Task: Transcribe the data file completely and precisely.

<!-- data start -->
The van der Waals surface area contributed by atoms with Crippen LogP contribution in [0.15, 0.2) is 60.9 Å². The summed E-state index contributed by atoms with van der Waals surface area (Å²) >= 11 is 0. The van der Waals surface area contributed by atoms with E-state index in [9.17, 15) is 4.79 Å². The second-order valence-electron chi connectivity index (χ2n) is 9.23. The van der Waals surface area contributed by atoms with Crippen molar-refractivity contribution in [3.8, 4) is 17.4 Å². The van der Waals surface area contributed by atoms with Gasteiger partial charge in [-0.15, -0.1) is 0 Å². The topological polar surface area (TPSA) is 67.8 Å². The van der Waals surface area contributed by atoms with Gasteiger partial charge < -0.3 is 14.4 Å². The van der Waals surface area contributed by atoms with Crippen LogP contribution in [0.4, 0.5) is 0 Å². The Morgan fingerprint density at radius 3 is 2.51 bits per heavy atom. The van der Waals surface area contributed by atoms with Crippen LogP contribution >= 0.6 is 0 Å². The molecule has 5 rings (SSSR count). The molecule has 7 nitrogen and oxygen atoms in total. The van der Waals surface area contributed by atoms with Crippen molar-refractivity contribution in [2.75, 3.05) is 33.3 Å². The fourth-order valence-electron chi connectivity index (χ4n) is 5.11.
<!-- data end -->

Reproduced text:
The van der Waals surface area contributed by atoms with Crippen LogP contribution in [0.15, 0.2) is 60.9 Å². The summed E-state index contributed by atoms with van der Waals surface area (Å²) >= 11 is 0. The van der Waals surface area contributed by atoms with E-state index in [9.17, 15) is 4.79 Å². The second-order valence-electron chi connectivity index (χ2n) is 9.23. The van der Waals surface area contributed by atoms with Crippen molar-refractivity contribution in [3.8, 4) is 17.4 Å². The van der Waals surface area contributed by atoms with Gasteiger partial charge in [-0.15, -0.1) is 0 Å². The topological polar surface area (TPSA) is 67.8 Å². The van der Waals surface area contributed by atoms with Gasteiger partial charge < -0.3 is 14.4 Å². The van der Waals surface area contributed by atoms with Crippen LogP contribution in [0.4, 0.5) is 0 Å². The Morgan fingerprint density at radius 3 is 2.51 bits per heavy atom. The van der Waals surface area contributed by atoms with Crippen LogP contribution >= 0.6 is 0 Å². The molecule has 5 rings (SSSR count). The molecule has 7 nitrogen and oxygen atoms in total. The van der Waals surface area contributed by atoms with Crippen molar-refractivity contribution in [2.75, 3.05) is 33.3 Å². The fourth-order valence-electron chi connectivity index (χ4n) is 5.11.